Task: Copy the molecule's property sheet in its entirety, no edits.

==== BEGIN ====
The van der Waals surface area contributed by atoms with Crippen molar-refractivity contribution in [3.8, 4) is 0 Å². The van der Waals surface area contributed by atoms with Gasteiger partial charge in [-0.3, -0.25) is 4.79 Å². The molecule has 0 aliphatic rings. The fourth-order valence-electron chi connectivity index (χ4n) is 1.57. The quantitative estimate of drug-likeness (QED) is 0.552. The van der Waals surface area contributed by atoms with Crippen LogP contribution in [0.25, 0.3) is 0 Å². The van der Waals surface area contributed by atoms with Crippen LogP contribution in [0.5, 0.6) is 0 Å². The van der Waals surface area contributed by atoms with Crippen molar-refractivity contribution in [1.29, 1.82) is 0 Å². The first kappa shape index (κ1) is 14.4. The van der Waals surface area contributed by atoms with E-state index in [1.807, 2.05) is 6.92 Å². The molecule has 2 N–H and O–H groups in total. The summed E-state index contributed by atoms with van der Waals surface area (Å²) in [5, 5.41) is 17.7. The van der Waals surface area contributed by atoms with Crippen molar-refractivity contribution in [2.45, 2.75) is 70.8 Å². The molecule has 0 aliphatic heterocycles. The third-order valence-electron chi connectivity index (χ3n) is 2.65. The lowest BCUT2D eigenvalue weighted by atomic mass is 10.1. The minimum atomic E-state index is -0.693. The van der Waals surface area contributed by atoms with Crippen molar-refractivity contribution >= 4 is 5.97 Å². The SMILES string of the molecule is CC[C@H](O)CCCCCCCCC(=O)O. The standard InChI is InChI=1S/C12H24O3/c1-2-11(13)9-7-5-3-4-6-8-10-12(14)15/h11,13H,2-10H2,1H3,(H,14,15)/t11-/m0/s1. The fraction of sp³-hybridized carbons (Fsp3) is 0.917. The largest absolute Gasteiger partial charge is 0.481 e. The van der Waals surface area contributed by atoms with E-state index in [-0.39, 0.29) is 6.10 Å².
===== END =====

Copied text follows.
The van der Waals surface area contributed by atoms with Crippen molar-refractivity contribution in [3.8, 4) is 0 Å². The van der Waals surface area contributed by atoms with Gasteiger partial charge in [-0.3, -0.25) is 4.79 Å². The molecule has 0 aliphatic rings. The fourth-order valence-electron chi connectivity index (χ4n) is 1.57. The quantitative estimate of drug-likeness (QED) is 0.552. The van der Waals surface area contributed by atoms with Crippen LogP contribution in [0.25, 0.3) is 0 Å². The van der Waals surface area contributed by atoms with Crippen LogP contribution in [0.5, 0.6) is 0 Å². The van der Waals surface area contributed by atoms with Crippen molar-refractivity contribution in [1.29, 1.82) is 0 Å². The first kappa shape index (κ1) is 14.4. The van der Waals surface area contributed by atoms with E-state index in [1.807, 2.05) is 6.92 Å². The molecule has 2 N–H and O–H groups in total. The summed E-state index contributed by atoms with van der Waals surface area (Å²) in [5, 5.41) is 17.7. The van der Waals surface area contributed by atoms with Crippen molar-refractivity contribution in [2.45, 2.75) is 70.8 Å². The molecule has 0 aliphatic heterocycles. The third-order valence-electron chi connectivity index (χ3n) is 2.65. The lowest BCUT2D eigenvalue weighted by atomic mass is 10.1. The minimum atomic E-state index is -0.693. The van der Waals surface area contributed by atoms with Crippen molar-refractivity contribution >= 4 is 5.97 Å². The SMILES string of the molecule is CC[C@H](O)CCCCCCCCC(=O)O. The standard InChI is InChI=1S/C12H24O3/c1-2-11(13)9-7-5-3-4-6-8-10-12(14)15/h11,13H,2-10H2,1H3,(H,14,15)/t11-/m0/s1. The fraction of sp³-hybridized carbons (Fsp3) is 0.917. The largest absolute Gasteiger partial charge is 0.481 e. The van der Waals surface area contributed by atoms with E-state index in [-0.39, 0.29) is 6.10 Å².